Biodiversity: the invisible crisis

It’s not a number, it’s a measure of the health of an ecosystem

One hundred species will go extinct today. Another hundred tomorrow, and a further hundred the day after that. We lose roughly one hundred species of plants and animals every single day, and it’s all your fault.

The figures may only be estimates, just as we are not sure exactly how many species we share the planet with, but it is certain that we lose tens of thousands of species every year, which means you are currently living through the greatest extinction event since the dinosaurs died out sixty-five million years ago. We face the startling truth that the impact we have on life on Earth is equivalent to a 10km² asteroid crashing into the Gulf of Mexico. The real problem, however, is that, unlike an asteroid collision, we can’t feel it when those species disappear forever. Biodiversity loss is an invisible crisis.

Holly Moeller, in an article on the 9th of February for The Tech (“Biodiversity misses the point”), argues that conservation practices are undermined by their focus of protecting biodiversity. Unfortunately, conservation is biodiversity conservation ­­— what else is there to conserve? She also argued that conservationists had to take into account the “bigger picture.” This is a false perception of conservation efforts. Conservationists do not simply “tally the genes” or count the number of species; instead they are constantly making complex decisions in order to best apply the limited resources that conservation projects control.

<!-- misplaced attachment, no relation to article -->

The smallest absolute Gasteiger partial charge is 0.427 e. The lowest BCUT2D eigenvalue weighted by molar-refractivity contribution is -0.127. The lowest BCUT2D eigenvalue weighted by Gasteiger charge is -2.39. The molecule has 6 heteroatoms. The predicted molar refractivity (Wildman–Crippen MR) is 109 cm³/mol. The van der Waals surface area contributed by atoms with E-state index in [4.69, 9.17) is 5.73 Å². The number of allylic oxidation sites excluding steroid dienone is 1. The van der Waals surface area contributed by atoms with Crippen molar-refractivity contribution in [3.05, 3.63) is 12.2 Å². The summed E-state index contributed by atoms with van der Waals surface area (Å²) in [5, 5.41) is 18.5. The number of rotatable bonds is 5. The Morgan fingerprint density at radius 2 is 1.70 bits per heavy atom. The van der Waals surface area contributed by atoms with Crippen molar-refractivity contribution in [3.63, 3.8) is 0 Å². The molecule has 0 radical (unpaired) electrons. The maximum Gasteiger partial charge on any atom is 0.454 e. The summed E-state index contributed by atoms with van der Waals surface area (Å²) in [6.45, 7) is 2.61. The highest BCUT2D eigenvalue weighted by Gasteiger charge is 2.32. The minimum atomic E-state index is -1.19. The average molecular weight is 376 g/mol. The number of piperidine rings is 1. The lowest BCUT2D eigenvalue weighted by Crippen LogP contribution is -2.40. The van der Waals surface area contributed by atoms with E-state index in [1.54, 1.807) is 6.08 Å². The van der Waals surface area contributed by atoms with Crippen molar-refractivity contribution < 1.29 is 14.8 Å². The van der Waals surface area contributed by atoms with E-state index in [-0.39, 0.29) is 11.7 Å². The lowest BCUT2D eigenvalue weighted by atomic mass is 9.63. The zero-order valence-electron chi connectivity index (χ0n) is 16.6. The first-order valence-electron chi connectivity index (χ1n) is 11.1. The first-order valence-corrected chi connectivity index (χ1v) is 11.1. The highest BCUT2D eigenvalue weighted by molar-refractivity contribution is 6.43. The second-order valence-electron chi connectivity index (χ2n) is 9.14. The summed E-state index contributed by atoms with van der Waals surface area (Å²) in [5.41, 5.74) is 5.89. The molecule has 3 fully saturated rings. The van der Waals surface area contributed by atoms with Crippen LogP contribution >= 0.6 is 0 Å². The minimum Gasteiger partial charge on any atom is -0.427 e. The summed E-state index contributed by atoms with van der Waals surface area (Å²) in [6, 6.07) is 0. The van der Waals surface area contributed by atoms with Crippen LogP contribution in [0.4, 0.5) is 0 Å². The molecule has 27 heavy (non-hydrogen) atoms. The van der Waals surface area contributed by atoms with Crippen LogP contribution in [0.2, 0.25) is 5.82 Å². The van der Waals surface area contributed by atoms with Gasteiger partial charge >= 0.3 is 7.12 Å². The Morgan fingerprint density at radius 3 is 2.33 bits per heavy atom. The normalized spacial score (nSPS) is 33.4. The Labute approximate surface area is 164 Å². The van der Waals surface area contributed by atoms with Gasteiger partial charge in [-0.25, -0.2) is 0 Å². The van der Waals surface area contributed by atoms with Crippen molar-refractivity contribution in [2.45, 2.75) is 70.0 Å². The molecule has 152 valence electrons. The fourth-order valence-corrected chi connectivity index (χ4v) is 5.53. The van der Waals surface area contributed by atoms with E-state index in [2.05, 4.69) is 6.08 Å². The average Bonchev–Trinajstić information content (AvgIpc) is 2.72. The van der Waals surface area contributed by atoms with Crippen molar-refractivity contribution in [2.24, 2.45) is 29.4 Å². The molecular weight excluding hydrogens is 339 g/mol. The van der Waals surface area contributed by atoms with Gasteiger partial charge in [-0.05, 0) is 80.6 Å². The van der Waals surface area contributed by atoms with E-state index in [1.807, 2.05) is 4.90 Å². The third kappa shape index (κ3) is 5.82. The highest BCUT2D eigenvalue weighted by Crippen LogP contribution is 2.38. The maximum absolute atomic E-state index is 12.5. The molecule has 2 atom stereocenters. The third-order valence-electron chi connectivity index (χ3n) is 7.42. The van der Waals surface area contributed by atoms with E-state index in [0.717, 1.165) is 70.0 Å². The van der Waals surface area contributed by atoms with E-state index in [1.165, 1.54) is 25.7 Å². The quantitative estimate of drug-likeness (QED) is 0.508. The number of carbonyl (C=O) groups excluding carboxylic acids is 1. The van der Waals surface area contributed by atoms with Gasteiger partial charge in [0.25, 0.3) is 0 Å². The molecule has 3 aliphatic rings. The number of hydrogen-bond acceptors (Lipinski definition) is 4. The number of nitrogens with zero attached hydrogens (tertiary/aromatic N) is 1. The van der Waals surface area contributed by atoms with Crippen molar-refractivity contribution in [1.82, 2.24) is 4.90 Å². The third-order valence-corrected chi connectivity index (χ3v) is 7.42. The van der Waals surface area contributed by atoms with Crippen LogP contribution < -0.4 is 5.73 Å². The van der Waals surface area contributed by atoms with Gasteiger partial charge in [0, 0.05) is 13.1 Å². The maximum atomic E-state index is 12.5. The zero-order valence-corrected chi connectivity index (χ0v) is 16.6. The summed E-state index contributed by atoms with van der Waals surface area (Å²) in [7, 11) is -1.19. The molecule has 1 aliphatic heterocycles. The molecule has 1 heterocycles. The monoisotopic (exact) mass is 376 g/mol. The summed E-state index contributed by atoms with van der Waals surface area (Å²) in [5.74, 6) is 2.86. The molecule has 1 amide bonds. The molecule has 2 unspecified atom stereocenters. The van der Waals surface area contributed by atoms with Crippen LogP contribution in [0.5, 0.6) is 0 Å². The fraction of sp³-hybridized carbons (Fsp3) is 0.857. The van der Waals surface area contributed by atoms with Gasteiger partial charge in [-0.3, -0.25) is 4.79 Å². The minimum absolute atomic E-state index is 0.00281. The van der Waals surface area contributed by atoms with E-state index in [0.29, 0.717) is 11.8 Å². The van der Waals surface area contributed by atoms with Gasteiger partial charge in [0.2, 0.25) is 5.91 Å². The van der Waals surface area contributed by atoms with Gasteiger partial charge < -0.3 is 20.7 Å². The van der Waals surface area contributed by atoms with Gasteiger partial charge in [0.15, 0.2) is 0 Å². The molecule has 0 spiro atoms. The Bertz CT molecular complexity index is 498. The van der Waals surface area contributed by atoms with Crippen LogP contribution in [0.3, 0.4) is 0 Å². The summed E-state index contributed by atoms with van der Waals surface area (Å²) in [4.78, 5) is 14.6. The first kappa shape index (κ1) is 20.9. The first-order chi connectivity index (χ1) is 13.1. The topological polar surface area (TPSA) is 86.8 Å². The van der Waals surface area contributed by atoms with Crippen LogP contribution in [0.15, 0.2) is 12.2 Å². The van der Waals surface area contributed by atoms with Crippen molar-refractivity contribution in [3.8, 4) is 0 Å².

Factors considered include the evolutionary “uniqueness” of species, the age of their lineages, the level of threat, ecosystem function, and the cost-effectiveness of the project. This is why a deep-sea microbe is not necessarily as valuable as a “smiling dolphin.” For example, the relative conservation priority of species depends partly on their redundancy, or how easily their role in the ecosystem can be filled by alternative species. Bacteria typically have great redundancy, whereas dolphins may be more difficult to replace. This argument, of course, ignores the question whether these microbes are likely to be in need of our help anyway.

In any case, for many people conservation itself is the “bigger picture.” Conservationists realize what Big Business seems to have forgotten: that all humans are fundamentally tied to their environment, that human welfare is dependent on the functioning of our surrounding ecosystems.

The value of biodiversity has long been debated but many now believe that should we protect it not only for aesthetic or moral reasons, but also for economic ones. Ecosystem services are the plethora of functions benefiting humanity that nature carries out for free, including providing clean water, storing and recycling our wastes, and removing carbon dioxide from the atmosphere. Global ecosystem services have been calculated at around $33 trillion, equal to more than half of total global economic output. Research has now shown that the efficiency of an ecosystem’s services is related to how much biodiversity is preserved, or how intact the ecosystem is. All of which makes biodiversity of critical importance. If you care about economics, then you care about biodiversity, because ecosystems without biological diversity stop acting like ecosystems.

So, 2010 is the official Year of Biodiversity. Yes, it’s essentially a worthless title, and as 30 percent of all mammals, birds and amphibians threatened with extinction this century, it seems 2010 will probably matter as little to biodiversity as The Year of Einstein (2005) mattered to Einstein. On the other hand, if it raises awareness of a crucial, invisible crisis, we should applaud that — not question it.